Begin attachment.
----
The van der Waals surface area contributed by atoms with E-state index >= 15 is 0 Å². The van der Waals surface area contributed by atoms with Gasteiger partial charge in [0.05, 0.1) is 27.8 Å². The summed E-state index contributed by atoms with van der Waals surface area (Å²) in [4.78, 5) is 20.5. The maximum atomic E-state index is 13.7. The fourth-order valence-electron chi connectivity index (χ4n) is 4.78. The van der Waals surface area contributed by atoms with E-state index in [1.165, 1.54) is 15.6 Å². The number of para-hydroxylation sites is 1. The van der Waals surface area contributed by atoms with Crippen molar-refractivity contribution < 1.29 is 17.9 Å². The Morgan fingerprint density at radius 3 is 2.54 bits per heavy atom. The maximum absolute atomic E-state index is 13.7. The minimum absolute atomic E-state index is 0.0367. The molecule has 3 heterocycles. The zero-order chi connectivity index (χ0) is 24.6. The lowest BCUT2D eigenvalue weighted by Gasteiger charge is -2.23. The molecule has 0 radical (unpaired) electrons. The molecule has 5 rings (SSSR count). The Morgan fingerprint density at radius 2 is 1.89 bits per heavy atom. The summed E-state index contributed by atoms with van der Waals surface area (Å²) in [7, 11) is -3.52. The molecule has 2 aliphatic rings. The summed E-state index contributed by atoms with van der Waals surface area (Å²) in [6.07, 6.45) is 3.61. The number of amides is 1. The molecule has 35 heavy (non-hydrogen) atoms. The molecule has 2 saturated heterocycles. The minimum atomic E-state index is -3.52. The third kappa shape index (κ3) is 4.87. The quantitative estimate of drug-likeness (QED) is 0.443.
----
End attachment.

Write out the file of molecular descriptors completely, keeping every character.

The van der Waals surface area contributed by atoms with E-state index >= 15 is 0 Å². The van der Waals surface area contributed by atoms with Gasteiger partial charge in [0.05, 0.1) is 27.8 Å². The summed E-state index contributed by atoms with van der Waals surface area (Å²) in [4.78, 5) is 20.5. The maximum atomic E-state index is 13.7. The fourth-order valence-electron chi connectivity index (χ4n) is 4.78. The van der Waals surface area contributed by atoms with E-state index in [1.165, 1.54) is 15.6 Å². The number of para-hydroxylation sites is 1. The van der Waals surface area contributed by atoms with Crippen molar-refractivity contribution < 1.29 is 17.9 Å². The Morgan fingerprint density at radius 3 is 2.54 bits per heavy atom. The maximum absolute atomic E-state index is 13.7. The minimum absolute atomic E-state index is 0.0367. The molecule has 3 heterocycles. The zero-order chi connectivity index (χ0) is 24.6. The lowest BCUT2D eigenvalue weighted by Gasteiger charge is -2.23. The molecule has 0 radical (unpaired) electrons. The molecule has 5 rings (SSSR count). The Morgan fingerprint density at radius 2 is 1.89 bits per heavy atom. The summed E-state index contributed by atoms with van der Waals surface area (Å²) in [7, 11) is -3.52. The molecule has 2 aliphatic rings. The summed E-state index contributed by atoms with van der Waals surface area (Å²) in [6.07, 6.45) is 3.61. The number of amides is 1. The molecule has 35 heavy (non-hydrogen) atoms. The molecule has 2 saturated heterocycles. The minimum atomic E-state index is -3.52. The third kappa shape index (κ3) is 4.87. The quantitative estimate of drug-likeness (QED) is 0.443.